Think of your restaurant employee handbook as a recipe that gets tastier with each tweak. It’s always good to spice things up based on the real experiences of your team. After all, who knows the daily grind better than those living it? So, keep those lines of communication open, gather feedback, and let your handbook evolve into the ultimate guide that truly resonates with your team.
Tips for writing an engaging restaurant employee handbook
After carefully spelling out all the policies, practices, and procedures for your restaurant, you want to make sure this thing actually gets read, right? Here are a few tips to help make your handbook a bit more engaging.
- Don’t get too corporate. Use straightforward language wherever possible
- Add in visuals and switch up the text to keep things interesting
- Break things up as much as possible. Shorter sections are easier to read
- Use real (or made up, we’re not judging) examples to give life to otherwise boring policies and procedures
- Go digital. This makes sections easier to navigate (thanks to Command/Control F), is more accessible for your team members, and is basically the only way Gen Z will read it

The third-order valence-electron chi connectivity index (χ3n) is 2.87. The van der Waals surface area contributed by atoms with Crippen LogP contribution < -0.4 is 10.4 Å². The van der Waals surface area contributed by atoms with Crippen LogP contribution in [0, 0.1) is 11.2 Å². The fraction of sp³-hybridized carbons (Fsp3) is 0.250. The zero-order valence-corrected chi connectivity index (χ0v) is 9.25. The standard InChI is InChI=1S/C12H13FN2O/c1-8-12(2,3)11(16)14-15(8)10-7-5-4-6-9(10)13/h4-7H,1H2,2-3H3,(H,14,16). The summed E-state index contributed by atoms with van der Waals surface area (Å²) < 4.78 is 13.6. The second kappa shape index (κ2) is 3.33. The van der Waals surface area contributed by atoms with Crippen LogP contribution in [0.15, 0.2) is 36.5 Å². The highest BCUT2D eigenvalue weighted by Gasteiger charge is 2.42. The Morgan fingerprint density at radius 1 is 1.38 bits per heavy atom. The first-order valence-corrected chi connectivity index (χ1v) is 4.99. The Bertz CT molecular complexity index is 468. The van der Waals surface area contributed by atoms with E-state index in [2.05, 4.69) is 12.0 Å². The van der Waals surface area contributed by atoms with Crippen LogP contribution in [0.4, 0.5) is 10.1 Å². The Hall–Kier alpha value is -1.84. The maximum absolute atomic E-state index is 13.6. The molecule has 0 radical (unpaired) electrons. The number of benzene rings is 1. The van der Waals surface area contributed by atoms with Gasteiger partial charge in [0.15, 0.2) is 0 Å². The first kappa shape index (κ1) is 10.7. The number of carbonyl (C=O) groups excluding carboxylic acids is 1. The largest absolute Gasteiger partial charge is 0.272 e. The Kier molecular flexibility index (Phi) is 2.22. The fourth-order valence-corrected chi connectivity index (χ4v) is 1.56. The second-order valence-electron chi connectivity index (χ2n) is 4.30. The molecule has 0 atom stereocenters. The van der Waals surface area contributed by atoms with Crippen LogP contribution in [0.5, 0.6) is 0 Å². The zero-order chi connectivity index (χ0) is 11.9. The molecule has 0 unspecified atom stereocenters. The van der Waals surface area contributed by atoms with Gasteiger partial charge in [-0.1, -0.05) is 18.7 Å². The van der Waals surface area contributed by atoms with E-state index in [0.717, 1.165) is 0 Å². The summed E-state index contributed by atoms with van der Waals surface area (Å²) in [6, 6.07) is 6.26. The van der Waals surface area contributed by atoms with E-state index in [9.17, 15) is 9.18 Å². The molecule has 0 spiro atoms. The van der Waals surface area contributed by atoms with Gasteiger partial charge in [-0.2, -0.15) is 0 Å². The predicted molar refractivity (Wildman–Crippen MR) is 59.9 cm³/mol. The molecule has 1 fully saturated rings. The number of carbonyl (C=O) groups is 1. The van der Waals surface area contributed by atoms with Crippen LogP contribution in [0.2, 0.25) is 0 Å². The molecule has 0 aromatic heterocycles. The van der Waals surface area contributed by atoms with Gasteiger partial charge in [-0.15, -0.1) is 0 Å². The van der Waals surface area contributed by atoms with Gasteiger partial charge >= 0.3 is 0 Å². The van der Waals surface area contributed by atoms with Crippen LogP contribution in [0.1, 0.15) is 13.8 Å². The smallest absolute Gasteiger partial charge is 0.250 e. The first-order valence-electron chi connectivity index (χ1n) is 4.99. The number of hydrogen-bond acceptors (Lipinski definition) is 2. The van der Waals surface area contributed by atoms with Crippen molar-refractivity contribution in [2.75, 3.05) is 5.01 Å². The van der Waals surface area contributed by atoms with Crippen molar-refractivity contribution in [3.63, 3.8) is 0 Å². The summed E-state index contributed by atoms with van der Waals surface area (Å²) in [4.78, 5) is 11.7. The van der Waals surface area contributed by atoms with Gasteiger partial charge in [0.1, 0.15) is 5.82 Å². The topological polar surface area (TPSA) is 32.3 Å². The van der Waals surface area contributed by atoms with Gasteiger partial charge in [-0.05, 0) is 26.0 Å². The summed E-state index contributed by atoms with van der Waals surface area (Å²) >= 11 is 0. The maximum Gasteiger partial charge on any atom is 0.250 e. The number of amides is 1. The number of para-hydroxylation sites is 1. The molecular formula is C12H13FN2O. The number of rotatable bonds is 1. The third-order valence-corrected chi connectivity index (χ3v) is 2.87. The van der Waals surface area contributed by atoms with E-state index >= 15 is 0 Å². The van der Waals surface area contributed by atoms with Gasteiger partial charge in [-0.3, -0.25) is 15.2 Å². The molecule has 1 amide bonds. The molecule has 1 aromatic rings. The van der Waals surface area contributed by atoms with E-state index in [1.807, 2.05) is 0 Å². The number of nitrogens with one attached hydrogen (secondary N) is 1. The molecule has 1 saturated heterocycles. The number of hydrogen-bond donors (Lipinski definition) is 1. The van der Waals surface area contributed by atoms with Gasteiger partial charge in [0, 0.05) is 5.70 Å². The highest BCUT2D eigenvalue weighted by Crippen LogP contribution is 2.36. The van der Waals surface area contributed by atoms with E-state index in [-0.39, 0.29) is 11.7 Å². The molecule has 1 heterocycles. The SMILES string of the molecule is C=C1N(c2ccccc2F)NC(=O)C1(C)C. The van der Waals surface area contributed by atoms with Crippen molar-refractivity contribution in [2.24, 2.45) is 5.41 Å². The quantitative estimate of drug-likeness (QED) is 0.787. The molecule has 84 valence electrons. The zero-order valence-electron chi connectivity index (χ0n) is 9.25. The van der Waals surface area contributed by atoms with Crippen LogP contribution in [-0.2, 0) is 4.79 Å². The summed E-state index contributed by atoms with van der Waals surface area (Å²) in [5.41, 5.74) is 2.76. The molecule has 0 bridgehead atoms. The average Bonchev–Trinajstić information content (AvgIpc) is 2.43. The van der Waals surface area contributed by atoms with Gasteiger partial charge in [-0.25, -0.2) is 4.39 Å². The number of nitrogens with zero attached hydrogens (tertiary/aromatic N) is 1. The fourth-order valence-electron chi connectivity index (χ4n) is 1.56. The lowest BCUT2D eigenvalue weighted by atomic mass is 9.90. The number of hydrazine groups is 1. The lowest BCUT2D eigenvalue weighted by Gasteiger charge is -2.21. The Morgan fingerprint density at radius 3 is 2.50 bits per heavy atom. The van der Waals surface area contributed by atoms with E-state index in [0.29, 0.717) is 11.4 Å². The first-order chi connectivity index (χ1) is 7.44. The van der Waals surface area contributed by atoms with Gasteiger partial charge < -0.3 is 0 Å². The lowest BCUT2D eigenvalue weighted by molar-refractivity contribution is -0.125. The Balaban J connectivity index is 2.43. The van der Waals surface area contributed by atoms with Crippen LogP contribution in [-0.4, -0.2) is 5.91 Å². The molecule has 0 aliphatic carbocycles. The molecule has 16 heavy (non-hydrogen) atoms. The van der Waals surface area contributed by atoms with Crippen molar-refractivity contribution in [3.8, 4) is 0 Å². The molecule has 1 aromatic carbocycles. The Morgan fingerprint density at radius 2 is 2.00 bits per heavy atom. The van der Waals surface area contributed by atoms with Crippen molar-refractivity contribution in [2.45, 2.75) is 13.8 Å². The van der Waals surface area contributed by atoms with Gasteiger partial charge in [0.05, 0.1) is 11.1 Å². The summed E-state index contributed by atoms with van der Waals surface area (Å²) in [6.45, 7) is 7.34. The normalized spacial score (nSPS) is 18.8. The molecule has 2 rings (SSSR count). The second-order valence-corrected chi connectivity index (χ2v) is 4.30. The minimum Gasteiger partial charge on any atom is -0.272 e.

- Bonus points if you include screenshots or videos to demonstrate how things work
Use Homebase to distribute your employee handbook
Sick of answering questions or printing out endless documents every time you hire somebody new? We totally get it. Who even has a printer these days? With Homebase, it’s all in the app. Your welcome packet, restaurant employee handbook, and every nugget of info your new teammate needs are right at their fingertips—whenever and wherever they need it.
So say goodbye to paper cuts (throw out your printer for all we care!). Homebase digitizes the entire process, making onboarding easier, and more accessible than ever.